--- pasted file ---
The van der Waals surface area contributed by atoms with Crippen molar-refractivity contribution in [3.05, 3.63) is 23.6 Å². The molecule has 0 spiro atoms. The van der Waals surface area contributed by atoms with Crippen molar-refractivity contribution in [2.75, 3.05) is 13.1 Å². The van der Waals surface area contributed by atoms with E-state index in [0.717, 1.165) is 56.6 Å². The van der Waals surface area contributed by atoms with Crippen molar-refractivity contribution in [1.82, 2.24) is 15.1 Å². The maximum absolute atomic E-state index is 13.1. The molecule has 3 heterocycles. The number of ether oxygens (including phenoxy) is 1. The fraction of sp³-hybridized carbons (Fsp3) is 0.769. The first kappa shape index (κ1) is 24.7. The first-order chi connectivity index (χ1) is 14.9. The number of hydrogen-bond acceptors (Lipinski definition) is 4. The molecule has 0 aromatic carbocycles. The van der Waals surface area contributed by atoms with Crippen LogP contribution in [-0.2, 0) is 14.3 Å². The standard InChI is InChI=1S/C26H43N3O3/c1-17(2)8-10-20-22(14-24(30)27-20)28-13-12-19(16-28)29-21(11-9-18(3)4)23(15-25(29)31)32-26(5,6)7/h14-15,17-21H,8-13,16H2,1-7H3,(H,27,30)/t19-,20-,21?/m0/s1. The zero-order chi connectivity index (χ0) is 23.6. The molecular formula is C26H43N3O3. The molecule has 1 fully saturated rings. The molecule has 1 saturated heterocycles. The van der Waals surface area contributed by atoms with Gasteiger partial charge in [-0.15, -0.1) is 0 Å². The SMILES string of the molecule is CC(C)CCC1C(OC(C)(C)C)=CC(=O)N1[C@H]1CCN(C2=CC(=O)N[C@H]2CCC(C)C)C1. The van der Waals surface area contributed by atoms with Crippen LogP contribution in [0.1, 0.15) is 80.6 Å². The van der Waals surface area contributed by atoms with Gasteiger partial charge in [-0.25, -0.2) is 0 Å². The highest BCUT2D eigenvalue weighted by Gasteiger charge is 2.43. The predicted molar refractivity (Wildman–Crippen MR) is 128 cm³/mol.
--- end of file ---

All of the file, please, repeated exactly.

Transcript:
The van der Waals surface area contributed by atoms with Crippen molar-refractivity contribution in [3.05, 3.63) is 23.6 Å². The molecule has 0 spiro atoms. The van der Waals surface area contributed by atoms with Crippen molar-refractivity contribution in [2.75, 3.05) is 13.1 Å². The van der Waals surface area contributed by atoms with E-state index in [0.717, 1.165) is 56.6 Å². The van der Waals surface area contributed by atoms with Crippen molar-refractivity contribution in [1.82, 2.24) is 15.1 Å². The maximum absolute atomic E-state index is 13.1. The molecule has 3 heterocycles. The number of ether oxygens (including phenoxy) is 1. The fraction of sp³-hybridized carbons (Fsp3) is 0.769. The first kappa shape index (κ1) is 24.7. The first-order chi connectivity index (χ1) is 14.9. The number of hydrogen-bond acceptors (Lipinski definition) is 4. The molecule has 0 aromatic carbocycles. The van der Waals surface area contributed by atoms with Crippen LogP contribution in [-0.2, 0) is 14.3 Å². The standard InChI is InChI=1S/C26H43N3O3/c1-17(2)8-10-20-22(14-24(30)27-20)28-13-12-19(16-28)29-21(11-9-18(3)4)23(15-25(29)31)32-26(5,6)7/h14-15,17-21H,8-13,16H2,1-7H3,(H,27,30)/t19-,20-,21?/m0/s1. The zero-order chi connectivity index (χ0) is 23.6. The molecular formula is C26H43N3O3. The molecule has 1 fully saturated rings. The molecule has 1 saturated heterocycles. The van der Waals surface area contributed by atoms with Gasteiger partial charge in [-0.15, -0.1) is 0 Å². The SMILES string of the molecule is CC(C)CCC1C(OC(C)(C)C)=CC(=O)N1[C@H]1CCN(C2=CC(=O)N[C@H]2CCC(C)C)C1. The van der Waals surface area contributed by atoms with Crippen LogP contribution in [0.1, 0.15) is 80.6 Å². The van der Waals surface area contributed by atoms with Gasteiger partial charge in [-0.25, -0.2) is 0 Å². The highest BCUT2D eigenvalue weighted by Gasteiger charge is 2.43. The predicted molar refractivity (Wildman–Crippen MR) is 128 cm³/mol.